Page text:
I generally avoid meat and fish sections of the market. Though I am not a meat eater, I wouldn't say I have a real flesh aversion (I stop and stare and have this inner dialogue about nature being amoral) but I do avoid the slippery, smelly, humid section. Anyone who has picked scales off their wallet after dropping it on the wet floor will understand.
But recently I have gotten interested in fisheries. Perhaps if you're from the Philippines, you already know that fisherfolk are considered some of most vulnerable, improverished people in our country. For a nation with a really long and varied coastline, that says a lot about living context-appropriately. A chef friend of mine has recently gotten involved with the Oceana campaign for sustainable fishing, and our recent trip together got me thinking a lot about underutilized marine species, and observing the fisheries sector in general.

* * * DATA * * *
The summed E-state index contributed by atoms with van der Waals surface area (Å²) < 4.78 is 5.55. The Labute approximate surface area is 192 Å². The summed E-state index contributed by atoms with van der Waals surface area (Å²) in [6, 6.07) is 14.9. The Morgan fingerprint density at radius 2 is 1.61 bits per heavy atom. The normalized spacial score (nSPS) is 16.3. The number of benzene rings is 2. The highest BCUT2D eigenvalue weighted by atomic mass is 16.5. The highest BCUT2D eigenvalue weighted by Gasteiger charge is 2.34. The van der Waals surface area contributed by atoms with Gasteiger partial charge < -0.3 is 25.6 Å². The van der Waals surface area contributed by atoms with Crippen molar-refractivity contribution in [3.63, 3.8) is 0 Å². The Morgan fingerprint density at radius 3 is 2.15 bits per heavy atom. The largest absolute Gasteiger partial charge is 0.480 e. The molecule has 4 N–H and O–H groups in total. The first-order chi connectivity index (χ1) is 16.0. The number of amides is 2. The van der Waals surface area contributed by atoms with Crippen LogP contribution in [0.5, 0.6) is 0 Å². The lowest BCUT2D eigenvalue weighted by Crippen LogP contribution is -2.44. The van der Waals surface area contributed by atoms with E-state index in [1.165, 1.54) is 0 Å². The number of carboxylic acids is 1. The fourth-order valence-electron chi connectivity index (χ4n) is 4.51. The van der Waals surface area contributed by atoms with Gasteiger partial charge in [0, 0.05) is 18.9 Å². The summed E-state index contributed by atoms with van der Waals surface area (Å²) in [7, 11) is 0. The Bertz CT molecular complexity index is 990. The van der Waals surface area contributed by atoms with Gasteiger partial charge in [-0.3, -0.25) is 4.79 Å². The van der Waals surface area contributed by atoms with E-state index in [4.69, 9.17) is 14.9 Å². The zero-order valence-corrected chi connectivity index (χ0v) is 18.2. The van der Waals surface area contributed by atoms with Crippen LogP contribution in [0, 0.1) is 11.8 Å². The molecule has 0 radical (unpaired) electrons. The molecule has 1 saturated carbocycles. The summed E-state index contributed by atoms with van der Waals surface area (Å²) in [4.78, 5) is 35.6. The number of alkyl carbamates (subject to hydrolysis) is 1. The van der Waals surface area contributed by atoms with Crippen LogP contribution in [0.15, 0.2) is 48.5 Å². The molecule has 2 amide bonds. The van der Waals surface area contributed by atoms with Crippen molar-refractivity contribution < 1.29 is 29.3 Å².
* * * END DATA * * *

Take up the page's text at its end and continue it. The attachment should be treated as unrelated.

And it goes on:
When I would ask vendors in houseware stalls selling mallet-like heavy wooden sticks with ends wrapped in rubber what they were for, I was always told they were for smacking animal or fish heads to kill them. Recently, though, I noticed that cleaver handles were in short supply, but the dull thud from the rubberized sort of clubs allowed vendors to hack away at larger tuna-family fish. I have no doubt that these are also used for chopping pork or beef.
|A fishing boat off Currimao, Ilocos Norte.|
|Mallet, large knife with handle, chopping board, with fish segments.|
|Handle-less cleaver on chopping board.|